Voice/Vision Holocaust Survivor Oral History Archive

Aaron Salzburg - July 24, 1984



They were, they were inmates--uh, no, no. I found out late--later that this was a Polish fella. And uh, and that was going on 'til about two o'clock in the morning and finally some, some German uh, soldier or the SS man came over and he seen what all is going on and he gave the order to send the people home--or to the barracks, and all we got there is something like a pajama dress. That was all the dress in the winter time. Then in the following day we were assigned to work, which I don't know what they can call it, they were told to carry big rocks from one end to the other and bring it back this way in all kind of mud. People were sinking in mud. And uh, one day we marched down to, to the factory--to the tunnel. I got this job. Uh, my assignment was to work in the tunnel and uh, they had something like sixty people, prisoners of war. French and Russian soldiers and they told us that this was sabotaged, they did something wrong. They had these, they had these uh, these uh, w...these uh, [pause] traverse--not traverse, they, they hoist up things with, uh...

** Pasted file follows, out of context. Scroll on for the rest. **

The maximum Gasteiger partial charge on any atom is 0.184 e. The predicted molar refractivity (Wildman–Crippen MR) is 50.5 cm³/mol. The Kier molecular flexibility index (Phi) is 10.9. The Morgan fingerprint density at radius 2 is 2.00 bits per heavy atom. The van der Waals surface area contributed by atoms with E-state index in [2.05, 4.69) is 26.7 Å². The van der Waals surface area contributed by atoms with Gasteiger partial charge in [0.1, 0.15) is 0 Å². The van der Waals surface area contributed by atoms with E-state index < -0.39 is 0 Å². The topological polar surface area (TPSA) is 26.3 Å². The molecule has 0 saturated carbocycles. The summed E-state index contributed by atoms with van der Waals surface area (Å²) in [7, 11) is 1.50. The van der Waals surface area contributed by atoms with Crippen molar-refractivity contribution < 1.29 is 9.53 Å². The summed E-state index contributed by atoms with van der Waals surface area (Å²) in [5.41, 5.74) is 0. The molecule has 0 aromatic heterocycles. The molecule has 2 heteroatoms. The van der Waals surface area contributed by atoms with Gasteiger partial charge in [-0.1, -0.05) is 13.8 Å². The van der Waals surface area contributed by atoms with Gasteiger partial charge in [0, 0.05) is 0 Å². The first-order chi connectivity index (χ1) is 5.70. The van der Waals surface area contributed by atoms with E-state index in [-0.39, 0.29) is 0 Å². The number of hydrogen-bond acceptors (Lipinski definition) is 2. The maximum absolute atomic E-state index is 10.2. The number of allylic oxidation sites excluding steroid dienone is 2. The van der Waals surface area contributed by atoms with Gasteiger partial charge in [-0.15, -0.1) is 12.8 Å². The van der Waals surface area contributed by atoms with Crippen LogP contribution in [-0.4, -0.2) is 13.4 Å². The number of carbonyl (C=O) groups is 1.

Cranes! Cranes. They had cranes to lift the ??? uh, the V weapons or so whatever they called. The rockets, which were shot out to, to London. We took, we took and they were round, they were just suitable to put on a person's neck, and by a command they pushed a button and sixty people went. They hung sixty people that way, and they let them hung something like twenty-four hours so people can see what they did to saboteurs. And this was going on in uh, in Dora. The, the air was terrible. Stinked from, from burned, burned crops--corpses rather. I don't know whether they had any gas chambers there, but uh, people shown, which died, were burned--cremated. And uh, the air was terrible there. And uh, I had an episode uh, what had happened to me when I got there and I was assigned to that job, a young Polish fellow came over to me he was--he introduced himself from Łódź, and he asked me from where I come. I said I just come the other day from Częstochow. He said, oh my god you just missed the liberation there. If you had stayed another day, you would be free now. He was so sorry. Well, can't help it. Maybe a month later, or maybe six weeks later, for some reason this one guy and we were sent out from the tunnel to work on, on the yard, and uh, I went to my foreman, foreman. And uh, it was a Polish fella too, from Kielce, I said uh, "Look, I have to go to the toilet uh, would you let me go?" He said, "Go, it's all right with me." We dug some trenches there. And uh, as, as I walked over, uh, I bent down my head and it was something a miracle--I picked up one potato peel in the sand. To find a potato peel there was just like, like finding a star from the sky. And that SS man happened to see it, and he asked me what I got in my hand. I show it to him. I said, "We didn't have for three weeks." It was true, we didn't have any bread for three weeks. All we got was a couple rotten potatoes. That was one day uh, diet--two rotten potatoes and uh, a quart of soup. We didn't have bread for three weeks, and uh, I'm hungry. So I found that. He told me to throw it away. He said, "Come with me. Let's go to the Vorarbeiter." And he introduced me to Vorarbeiter. He said this guy was out walking and I tell him, "Vorarbeiter, he just had tell me to the toilet." So the Vorarbeiter just hit me in the face, and he said, "Well I told him to do that." And he just hit me. He wanted to uh, to calm it down--to make it small, but as he let me go back to work, this Polish fellow, which he was so sorry for me that I just could have been liberated, got in the front of that SS man, and he told him this is--he said, "This is the damn Jew. The Jews don't wanna work," and he was a Jew. And the SS man was uh, kind of surprised. "Is he Jewish?" "Yes, he is Jewish." We didn't have any markings. So then he took me back to that Polish Vorarbeiter and told, told him to take my number. And when you get home, you report to the Kapo, Kapo, the headman, he was the authority. And I received fifty on, on my rear end, just because of that Polish friend.

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